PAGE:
In fact it’s time to consider this interesting possibility – pay per click advertising may be a “one hit wonder”.     I’m not prepared to make this case yet but it’s not really clear that online advertising techniques outside of PPC are working well for advertisers, and even PPC is showing signs of reaching some cost limits in term of advertiser ROI.     Success for advertising agencies (Google is number one, with half the online ad take)  should not be confused with success of the advertising itself.    Clearly PPC is working for many, but part of what is happening is that offline advertising is finally recognized for what it is, which is an “emperor without any clothes”.      I’d argue that as a general rule (ie more than 50% of the time) offline advertising campaigns have negative ROI.    Watching in the Travel industry how negative ROI is spun by ad salesfolks as positive ROI and how failure is analyzed as “success” has been a real eye opener, and I think these mathematical misperceptions are pervasive in the industry. 

Another powerful force is the impact of “free” social network marketing.  Word of mouth has always trumped paid advertising, and social networking is ushering in a new era where consumers not only control what they buy, they are working to control the ads they are exposed to and are talking a lot about products independently and without advertising intervention.    Facebook’s recent “beacon” fiasco tried to spin this backwards and has had very questionable results.

Pay per click has brought much better ROI measurement to mom and pops as well as large companies whose agencies are having increasing difficulty spinning failed “branding” campaigns as a big success.  

Brightcove is not an exception: look for more failures in the video space and elsewhere as the 2.0 bubble slowly deflates into a balance with rational business practices.

Facebook and Politics do mix.

Matt Ingram’s asking about Facebook and politics, noting that CNET thinks they don’t mix all that well. 

They do mix.  Superficiality, negativity, whimsy, and personalities are all key components of social networks and of the American political experience.    The best online strategies may actually win these races, especially in the wide open Republican nomination.   I predict Romney will win that in some part thanks to his excellent family blogging efforts.   Online campaign marketing will certainly contribute to the win in ways disproportionate to their cost and to other media efforts.

 More politics here at President Picker

A Slap in the Facebook?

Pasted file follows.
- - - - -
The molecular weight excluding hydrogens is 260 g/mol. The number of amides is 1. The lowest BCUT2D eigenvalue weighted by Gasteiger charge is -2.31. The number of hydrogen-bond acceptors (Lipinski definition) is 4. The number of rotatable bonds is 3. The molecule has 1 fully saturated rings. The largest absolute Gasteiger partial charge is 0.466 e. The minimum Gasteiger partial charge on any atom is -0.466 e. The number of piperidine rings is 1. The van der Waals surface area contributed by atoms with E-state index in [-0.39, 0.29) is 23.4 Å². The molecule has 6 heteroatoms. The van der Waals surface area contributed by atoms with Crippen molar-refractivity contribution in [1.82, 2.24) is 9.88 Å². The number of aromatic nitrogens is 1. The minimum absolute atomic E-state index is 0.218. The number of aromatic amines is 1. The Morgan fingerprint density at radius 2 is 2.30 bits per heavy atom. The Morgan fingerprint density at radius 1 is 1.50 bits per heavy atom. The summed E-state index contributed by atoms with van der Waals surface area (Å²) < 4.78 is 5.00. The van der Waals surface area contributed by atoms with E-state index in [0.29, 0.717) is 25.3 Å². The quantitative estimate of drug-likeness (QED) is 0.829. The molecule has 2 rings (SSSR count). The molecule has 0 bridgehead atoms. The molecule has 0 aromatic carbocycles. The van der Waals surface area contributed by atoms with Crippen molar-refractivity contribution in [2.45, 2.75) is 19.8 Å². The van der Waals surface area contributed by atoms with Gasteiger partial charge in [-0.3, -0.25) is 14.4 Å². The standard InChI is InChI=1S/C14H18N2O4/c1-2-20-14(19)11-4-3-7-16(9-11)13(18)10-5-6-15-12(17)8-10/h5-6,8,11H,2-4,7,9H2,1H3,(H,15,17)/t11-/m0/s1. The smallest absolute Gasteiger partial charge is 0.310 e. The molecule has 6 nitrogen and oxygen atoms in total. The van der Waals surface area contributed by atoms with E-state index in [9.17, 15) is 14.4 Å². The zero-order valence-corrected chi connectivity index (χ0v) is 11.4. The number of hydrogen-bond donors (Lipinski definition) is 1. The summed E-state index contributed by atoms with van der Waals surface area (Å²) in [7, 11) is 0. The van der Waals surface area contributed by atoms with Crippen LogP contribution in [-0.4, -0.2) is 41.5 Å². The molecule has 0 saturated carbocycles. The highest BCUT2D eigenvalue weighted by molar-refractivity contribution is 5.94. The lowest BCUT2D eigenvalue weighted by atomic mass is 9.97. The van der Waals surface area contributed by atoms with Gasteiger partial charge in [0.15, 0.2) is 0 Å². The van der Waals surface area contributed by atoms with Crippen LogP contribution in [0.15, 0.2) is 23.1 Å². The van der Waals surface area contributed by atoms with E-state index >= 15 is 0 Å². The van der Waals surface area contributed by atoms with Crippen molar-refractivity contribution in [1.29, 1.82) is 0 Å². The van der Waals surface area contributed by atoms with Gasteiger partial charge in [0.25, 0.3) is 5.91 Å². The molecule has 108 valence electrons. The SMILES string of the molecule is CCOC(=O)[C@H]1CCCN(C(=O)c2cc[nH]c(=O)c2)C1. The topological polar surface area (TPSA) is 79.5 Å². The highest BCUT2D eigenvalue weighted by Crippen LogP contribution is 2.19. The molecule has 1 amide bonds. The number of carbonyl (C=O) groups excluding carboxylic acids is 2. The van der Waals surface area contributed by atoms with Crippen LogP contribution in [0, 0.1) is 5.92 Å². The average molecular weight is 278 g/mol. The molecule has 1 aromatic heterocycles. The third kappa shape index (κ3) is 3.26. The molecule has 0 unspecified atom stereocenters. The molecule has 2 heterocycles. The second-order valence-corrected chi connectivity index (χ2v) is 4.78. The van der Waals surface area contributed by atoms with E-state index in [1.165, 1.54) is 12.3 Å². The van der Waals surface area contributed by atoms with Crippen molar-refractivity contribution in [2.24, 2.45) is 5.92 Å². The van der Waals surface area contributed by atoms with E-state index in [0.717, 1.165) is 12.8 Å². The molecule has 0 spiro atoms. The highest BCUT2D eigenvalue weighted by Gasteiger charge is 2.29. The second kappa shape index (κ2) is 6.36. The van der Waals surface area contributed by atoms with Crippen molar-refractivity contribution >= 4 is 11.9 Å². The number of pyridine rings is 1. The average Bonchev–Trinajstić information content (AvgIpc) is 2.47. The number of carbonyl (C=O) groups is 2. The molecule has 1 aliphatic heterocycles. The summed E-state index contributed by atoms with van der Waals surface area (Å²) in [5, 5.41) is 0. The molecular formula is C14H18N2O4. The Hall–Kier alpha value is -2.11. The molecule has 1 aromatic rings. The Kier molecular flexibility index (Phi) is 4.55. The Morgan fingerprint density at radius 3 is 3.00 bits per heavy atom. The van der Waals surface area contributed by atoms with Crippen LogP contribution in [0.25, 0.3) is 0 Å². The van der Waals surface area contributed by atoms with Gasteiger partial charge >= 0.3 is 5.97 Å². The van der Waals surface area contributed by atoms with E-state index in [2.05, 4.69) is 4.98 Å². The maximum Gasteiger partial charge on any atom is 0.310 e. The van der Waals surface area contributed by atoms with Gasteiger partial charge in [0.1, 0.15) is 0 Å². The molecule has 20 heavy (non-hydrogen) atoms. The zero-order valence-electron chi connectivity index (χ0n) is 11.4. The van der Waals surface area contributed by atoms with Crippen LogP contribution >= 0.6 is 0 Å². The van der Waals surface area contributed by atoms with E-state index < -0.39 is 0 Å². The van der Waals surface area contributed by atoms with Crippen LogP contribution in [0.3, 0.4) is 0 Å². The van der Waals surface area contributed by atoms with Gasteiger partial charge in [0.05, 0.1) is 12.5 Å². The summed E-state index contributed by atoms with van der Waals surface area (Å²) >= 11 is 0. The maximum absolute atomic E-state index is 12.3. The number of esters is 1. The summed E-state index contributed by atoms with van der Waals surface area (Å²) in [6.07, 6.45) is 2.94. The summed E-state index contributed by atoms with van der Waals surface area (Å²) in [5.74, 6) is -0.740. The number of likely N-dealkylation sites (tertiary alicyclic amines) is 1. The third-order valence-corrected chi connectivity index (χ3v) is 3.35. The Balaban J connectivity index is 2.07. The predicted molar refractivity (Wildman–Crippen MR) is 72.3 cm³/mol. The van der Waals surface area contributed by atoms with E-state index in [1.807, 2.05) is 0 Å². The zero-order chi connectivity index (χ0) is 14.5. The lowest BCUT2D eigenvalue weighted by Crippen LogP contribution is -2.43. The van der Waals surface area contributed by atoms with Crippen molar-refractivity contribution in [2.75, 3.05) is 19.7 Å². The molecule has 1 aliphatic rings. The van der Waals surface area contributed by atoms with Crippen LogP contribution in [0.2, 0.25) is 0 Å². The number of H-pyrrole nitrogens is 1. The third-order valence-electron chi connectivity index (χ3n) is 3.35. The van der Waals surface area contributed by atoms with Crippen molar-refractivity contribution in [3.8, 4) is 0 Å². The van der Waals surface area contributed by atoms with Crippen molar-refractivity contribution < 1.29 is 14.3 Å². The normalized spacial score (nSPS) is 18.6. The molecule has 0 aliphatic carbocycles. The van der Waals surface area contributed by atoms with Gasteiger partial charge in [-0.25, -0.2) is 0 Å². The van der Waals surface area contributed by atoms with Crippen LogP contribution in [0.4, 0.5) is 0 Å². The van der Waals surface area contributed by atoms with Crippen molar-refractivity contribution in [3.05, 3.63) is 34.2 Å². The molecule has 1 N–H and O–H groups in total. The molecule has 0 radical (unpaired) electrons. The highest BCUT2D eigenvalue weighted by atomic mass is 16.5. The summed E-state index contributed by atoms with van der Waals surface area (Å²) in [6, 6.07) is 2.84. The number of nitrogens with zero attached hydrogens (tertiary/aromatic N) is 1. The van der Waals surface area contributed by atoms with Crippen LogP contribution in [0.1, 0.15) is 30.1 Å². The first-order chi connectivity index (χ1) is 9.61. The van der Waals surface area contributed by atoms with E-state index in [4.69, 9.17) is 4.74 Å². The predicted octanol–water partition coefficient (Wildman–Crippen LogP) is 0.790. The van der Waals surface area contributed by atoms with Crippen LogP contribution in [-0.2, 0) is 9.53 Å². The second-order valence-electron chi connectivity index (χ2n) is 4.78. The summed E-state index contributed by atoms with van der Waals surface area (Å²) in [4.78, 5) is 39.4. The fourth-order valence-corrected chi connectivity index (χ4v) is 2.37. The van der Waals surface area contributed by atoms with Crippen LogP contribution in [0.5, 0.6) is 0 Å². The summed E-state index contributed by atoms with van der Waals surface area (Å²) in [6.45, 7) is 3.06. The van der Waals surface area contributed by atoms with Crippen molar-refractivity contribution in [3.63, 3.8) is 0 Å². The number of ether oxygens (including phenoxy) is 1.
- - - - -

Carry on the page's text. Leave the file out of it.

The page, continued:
Facebook’s recent announcement of their new advertising platform – one that is better targeted to the information they have about Facebook users – has not been greeted very favorably by several bloggers who are basically suggesting this is a “sell out” of Facebookers.    Matt Ingram has a clever post noting how *annoying* this type of advertising might get and also how annoying it is that Facebook thinks you can really meet a person’s targeted information needs running ads for national brands.    Valleywag and even CNET were more blunt about this, saying that Facebook just “bastardized” it’s user base.    

Yikes – I don’t want to be a Mark Zuckerberg User Base Bastard!  

The idea that my use of Facebook means I “owe” Facebook something went out with the massive monetization of the web.  My eyeballs have value to Facebook that, as of last week’s launch of Open Social and the MS Facebook deal, appears to far exceed Facebook’s value to to me.  Unlike Matt I do like Coca Cola but I’m eventually going to go with the social network that gives me a piece of their action.  Is it greedy to ask for that? Maybe, but only about 1/1,000,000,000 as greedy as Facebook or Google. I can live with that level of greed, and I can live without Facebook, or Google, or any single online environment.  There are hundreds more where you came from, and don’t forget that you big internet players, or if I have anything to say about it you’ll become … small internet players. 

My initial reaction to the Facebook revolutionary-never-been-seen-on-earth advertising news was basically in the “so what?” category because I think this type of targeting in social network websites is overrated, and Facebook’s Coca Cola partnership is an indication I am right.   Are they seriously telling Coca Cola they are profiling for pop drinking? Youth?  Caffeine addiction?  Obesity?   That’ll allow them to filter out, what, 14 people from the  50,000,000 users of Facebook?   “Mr Coke we’ll only be running those ads on our the super targeted Coke drinking Facebooker user base of 49,999,986”. 

Hyper targeting of online advertising works extremely well when peole are searching for information about a topic, especially information related to purchasing a product.   Google’s built an empire with the profits from this approach which uses targeted pay per click advertising called Adwords (at Google search) and Adsense (at other publishing websites).    However intuition and some indications from current advertising failures suggest that Social Networking is not very fertile ground for high value advertising.    There are exceptions to this – at a recent conference I talked to a marketer of a very targeted national educational service who said Myspace offered him great ROI and a huge number of leads.   There, the demographic matchups seemed to overcome the tendency of people to simply ignore advertising while socializing.